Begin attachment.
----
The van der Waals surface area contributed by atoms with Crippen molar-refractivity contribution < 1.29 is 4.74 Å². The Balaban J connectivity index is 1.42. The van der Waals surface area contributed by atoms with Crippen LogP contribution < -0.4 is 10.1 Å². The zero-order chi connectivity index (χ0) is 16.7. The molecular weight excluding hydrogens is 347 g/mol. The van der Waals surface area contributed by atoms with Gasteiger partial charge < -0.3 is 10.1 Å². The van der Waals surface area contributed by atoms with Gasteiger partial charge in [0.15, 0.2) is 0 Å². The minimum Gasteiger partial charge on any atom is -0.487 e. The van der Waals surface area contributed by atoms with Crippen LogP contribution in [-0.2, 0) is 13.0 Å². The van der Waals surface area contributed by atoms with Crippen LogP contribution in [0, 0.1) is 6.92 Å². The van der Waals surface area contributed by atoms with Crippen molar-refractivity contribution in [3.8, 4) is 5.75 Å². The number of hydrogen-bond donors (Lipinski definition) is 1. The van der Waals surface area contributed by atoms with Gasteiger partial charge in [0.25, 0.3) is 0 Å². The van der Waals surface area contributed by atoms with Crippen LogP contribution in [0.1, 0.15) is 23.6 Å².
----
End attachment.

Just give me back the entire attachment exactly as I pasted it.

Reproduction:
The van der Waals surface area contributed by atoms with Crippen molar-refractivity contribution < 1.29 is 4.74 Å². The Balaban J connectivity index is 1.42. The van der Waals surface area contributed by atoms with Crippen LogP contribution < -0.4 is 10.1 Å². The zero-order chi connectivity index (χ0) is 16.7. The molecular weight excluding hydrogens is 347 g/mol. The van der Waals surface area contributed by atoms with Gasteiger partial charge < -0.3 is 10.1 Å². The van der Waals surface area contributed by atoms with Gasteiger partial charge in [0.15, 0.2) is 0 Å². The minimum Gasteiger partial charge on any atom is -0.487 e. The van der Waals surface area contributed by atoms with Crippen LogP contribution in [-0.2, 0) is 13.0 Å². The van der Waals surface area contributed by atoms with Crippen LogP contribution in [0, 0.1) is 6.92 Å². The van der Waals surface area contributed by atoms with Crippen molar-refractivity contribution in [3.8, 4) is 5.75 Å². The number of hydrogen-bond donors (Lipinski definition) is 1. The van der Waals surface area contributed by atoms with Gasteiger partial charge in [0.25, 0.3) is 0 Å². The van der Waals surface area contributed by atoms with Crippen LogP contribution in [0.1, 0.15) is 23.6 Å².